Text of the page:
by DiVoran Lites
Aldon’s letter to Ellie’s Family
Dear Mr. Cameron, Mrs. Cameron, and Mrs. Morgan
How do you do? It’s good to meet Ellie’s family. I hope all of you are in good health and prospering. You have a fine daughter and granddaughter in Ellie, who has certainly made a place for herself here. This morning, she asked me to write you about my wartime adventures. She thought her grandfather, particularly, might be interested in them. There isn’t much to tell, but I’m happy to tell what there is.
I flew a Nieuport Bebe in France. It was retrofitted with camera equipment so we could get photographs of what the enemy was doing. By the time the war ended, I was twenty-five. That was considered an old man by the flyers and photographers because not many of us survived to that age.
We were billeted in a small chateau in a pear orchard away from the front. It was spring, and my window framed clusters of white blossoms on the trees. My room had a linoleum floor, a chifforobe for clothes, a table and chair, and an electric light. The bed was lumpy, but the feather quilt (they called it a duvet) came in handy for cold nights. We slept whenever we got the chance. The doc said that was the way we got our energy back after being in danger for such long hours.
I did wish they had a horse or two around there. I could have ridden or spent some time working with them. By that time, they’d all been eaten. I understand the French still eat horse meat. I guess you’d have to develop a taste for it, and forget you’d had several best friends who happened to be horses.
I missed my family while I was gone, but they wrote and sent packages when they could. Ma and my Aunt Molly knit a lot of socks and what they called balaclavas for the soldiers, and I got my share of those. I guess about everybody knows what a balaclava is, but in case you don’t, it’s a warm cap that comes down over your ears and up onto your chin.. In case you’re wondering what I did with them all, I passed them around. A good, thick balaclava can come in handy in the wintertime.
Ma and Molly also sent a homemade cake packed in popcorn. By the time we opened the package, the popcorn had worked its way into the cake. We ate it anyhow and the boys went crazy over it. I’ll bet they never get another one like it.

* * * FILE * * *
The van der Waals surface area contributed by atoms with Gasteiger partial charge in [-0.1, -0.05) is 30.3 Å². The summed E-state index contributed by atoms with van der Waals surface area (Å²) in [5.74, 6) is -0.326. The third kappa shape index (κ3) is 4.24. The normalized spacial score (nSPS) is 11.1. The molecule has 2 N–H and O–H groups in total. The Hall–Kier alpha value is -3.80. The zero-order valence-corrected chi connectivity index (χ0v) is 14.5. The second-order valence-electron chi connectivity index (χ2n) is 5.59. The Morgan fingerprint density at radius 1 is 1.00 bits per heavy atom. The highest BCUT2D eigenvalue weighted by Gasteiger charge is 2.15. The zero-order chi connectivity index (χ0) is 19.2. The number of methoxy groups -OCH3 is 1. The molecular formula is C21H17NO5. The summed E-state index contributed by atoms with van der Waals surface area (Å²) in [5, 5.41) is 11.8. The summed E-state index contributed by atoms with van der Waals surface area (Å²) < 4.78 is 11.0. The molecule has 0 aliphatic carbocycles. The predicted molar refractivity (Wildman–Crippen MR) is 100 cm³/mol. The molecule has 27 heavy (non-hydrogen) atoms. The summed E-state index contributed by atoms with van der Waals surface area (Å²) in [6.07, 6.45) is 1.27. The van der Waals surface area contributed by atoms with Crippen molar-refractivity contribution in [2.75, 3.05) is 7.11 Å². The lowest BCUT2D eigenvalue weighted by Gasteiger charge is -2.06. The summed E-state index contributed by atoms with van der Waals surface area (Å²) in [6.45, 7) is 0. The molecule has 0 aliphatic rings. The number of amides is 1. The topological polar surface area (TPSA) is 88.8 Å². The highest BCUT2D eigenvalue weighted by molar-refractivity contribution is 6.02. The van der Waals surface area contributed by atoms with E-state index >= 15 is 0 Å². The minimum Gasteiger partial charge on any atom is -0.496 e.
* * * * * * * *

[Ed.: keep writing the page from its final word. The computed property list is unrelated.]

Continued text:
Many pilots started out as photographers. I hear tell that the Red Baron fellow started out as a photographer before he became an ace fighter pilot. Most of us had only seen a camera once or twice – when the school photographer, or the man with the goat cart came around. We had a lot to learn, but our lack of knowledge didn’t count against us. They constantly changed out the equipment and we had to figure out how to use it.
When I became a pilot they kept me in surveillance. In Belgium, my passerger could hardly find anything to take pictures of. The countryside was desolate as far as you could see. Once in a while you might catch the stump of a burned tree or a bombed out building, but most of the landscape was just wet mud or dried mud – not much variety in that.
I’m thinking the following is the story Ellie wanted me to tell. If it was a school essay, I suppose I’d entitle it, “My Closest Call.” It happened while the photographer and I were flying behind the lines. The place hadn’t been destroyed yet, but the Huns were doing their worst. Our engine started sputtering, so I shut it off and looked for a place to land. It was quiet then — just us and the wind whistling past our ears. We lost altitude fast, so I decided to set down in a field. That all went fine until the bus picked a downhill slope and flipped when it landed. We were upside down with two wings broken by the time we stopped sliding. Fortunately, the bus did not blow up — probably because Somebody reminded me to turn off the gas. A group of resistance folk saw us coming down and got us out of the airplane and into a barn tuit de suite as they say in France, toot sweet. The next thing I knew, the Bebe was hidden under a sort of haystack. They didn’t have much vegetation, but they put canvas and branches over it so no one could spot it from the air.
They brought us stew with plenty of turnips and not much meat and were we ever glad for it. They got word to our side right away. A crew came in a big truck and hauled us and the Bebe back to base. I kept on flying and even taught a few pilots until the war ended. That’s it for now.
Come on out to Colorado and see us. Come in the fall if you can, the quaking aspen is most colorful at round-up time.
DiVoran’s Promise Posters, Paintings from Go West as well as other art can be purchased as note cards and framable art